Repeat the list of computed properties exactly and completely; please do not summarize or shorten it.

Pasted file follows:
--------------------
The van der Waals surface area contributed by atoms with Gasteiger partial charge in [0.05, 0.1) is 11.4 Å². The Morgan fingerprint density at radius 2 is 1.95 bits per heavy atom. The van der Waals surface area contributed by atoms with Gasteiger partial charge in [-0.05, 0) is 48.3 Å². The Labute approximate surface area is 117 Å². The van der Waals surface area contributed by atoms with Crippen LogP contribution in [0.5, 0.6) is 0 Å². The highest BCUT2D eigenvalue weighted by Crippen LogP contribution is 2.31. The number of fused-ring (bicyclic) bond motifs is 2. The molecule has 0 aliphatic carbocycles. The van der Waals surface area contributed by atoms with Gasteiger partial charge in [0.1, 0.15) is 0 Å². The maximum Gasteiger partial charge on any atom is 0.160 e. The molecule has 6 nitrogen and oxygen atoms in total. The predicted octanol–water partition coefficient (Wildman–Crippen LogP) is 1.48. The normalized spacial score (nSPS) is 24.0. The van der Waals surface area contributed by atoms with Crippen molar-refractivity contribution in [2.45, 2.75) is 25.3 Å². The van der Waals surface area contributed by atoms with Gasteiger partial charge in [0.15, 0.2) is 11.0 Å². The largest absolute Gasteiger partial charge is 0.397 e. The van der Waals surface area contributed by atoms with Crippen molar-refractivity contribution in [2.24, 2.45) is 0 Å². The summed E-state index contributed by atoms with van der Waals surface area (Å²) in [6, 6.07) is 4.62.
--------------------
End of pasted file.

The van der Waals surface area contributed by atoms with Gasteiger partial charge in [0.05, 0.1) is 11.4 Å². The Morgan fingerprint density at radius 2 is 1.95 bits per heavy atom. The van der Waals surface area contributed by atoms with Gasteiger partial charge in [-0.05, 0) is 48.3 Å². The Labute approximate surface area is 117 Å². The van der Waals surface area contributed by atoms with Crippen LogP contribution in [0.5, 0.6) is 0 Å². The highest BCUT2D eigenvalue weighted by Crippen LogP contribution is 2.31. The number of fused-ring (bicyclic) bond motifs is 2. The molecule has 0 aliphatic carbocycles. The van der Waals surface area contributed by atoms with Gasteiger partial charge in [0.1, 0.15) is 0 Å². The maximum Gasteiger partial charge on any atom is 0.160 e. The molecule has 6 nitrogen and oxygen atoms in total. The predicted octanol–water partition coefficient (Wildman–Crippen LogP) is 1.48. The normalized spacial score (nSPS) is 24.0. The van der Waals surface area contributed by atoms with Crippen molar-refractivity contribution in [2.45, 2.75) is 25.3 Å². The van der Waals surface area contributed by atoms with Gasteiger partial charge in [0.15, 0.2) is 11.0 Å². The largest absolute Gasteiger partial charge is 0.397 e. The van der Waals surface area contributed by atoms with Crippen molar-refractivity contribution in [2.24, 2.45) is 0 Å². The summed E-state index contributed by atoms with van der Waals surface area (Å²) in [6, 6.07) is 4.62.